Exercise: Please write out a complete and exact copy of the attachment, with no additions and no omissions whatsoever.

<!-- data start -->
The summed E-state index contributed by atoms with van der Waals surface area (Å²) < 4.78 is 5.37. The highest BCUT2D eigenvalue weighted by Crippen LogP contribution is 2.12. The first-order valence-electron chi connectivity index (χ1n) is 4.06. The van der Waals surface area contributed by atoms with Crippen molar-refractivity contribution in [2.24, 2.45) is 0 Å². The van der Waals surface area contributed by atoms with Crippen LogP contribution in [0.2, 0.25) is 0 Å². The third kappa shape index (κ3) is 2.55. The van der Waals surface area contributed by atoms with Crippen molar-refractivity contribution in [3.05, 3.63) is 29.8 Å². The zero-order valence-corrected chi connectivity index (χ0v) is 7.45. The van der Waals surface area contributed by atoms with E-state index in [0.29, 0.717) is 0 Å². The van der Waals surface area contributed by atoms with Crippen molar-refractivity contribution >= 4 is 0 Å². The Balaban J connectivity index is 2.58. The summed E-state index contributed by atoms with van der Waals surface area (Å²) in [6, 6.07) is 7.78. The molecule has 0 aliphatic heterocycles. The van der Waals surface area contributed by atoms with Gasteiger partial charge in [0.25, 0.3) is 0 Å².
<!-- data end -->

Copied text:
The summed E-state index contributed by atoms with van der Waals surface area (Å²) < 4.78 is 5.37. The highest BCUT2D eigenvalue weighted by Crippen LogP contribution is 2.12. The first-order valence-electron chi connectivity index (χ1n) is 4.06. The van der Waals surface area contributed by atoms with Crippen molar-refractivity contribution in [2.24, 2.45) is 0 Å². The van der Waals surface area contributed by atoms with Crippen LogP contribution in [0.2, 0.25) is 0 Å². The third kappa shape index (κ3) is 2.55. The van der Waals surface area contributed by atoms with Crippen molar-refractivity contribution in [3.05, 3.63) is 29.8 Å². The zero-order valence-corrected chi connectivity index (χ0v) is 7.45. The van der Waals surface area contributed by atoms with E-state index in [0.29, 0.717) is 0 Å². The van der Waals surface area contributed by atoms with Crippen molar-refractivity contribution >= 4 is 0 Å². The Balaban J connectivity index is 2.58. The summed E-state index contributed by atoms with van der Waals surface area (Å²) in [6, 6.07) is 7.78. The molecule has 0 aliphatic heterocycles. The van der Waals surface area contributed by atoms with Gasteiger partial charge in [0.25, 0.3) is 0 Å².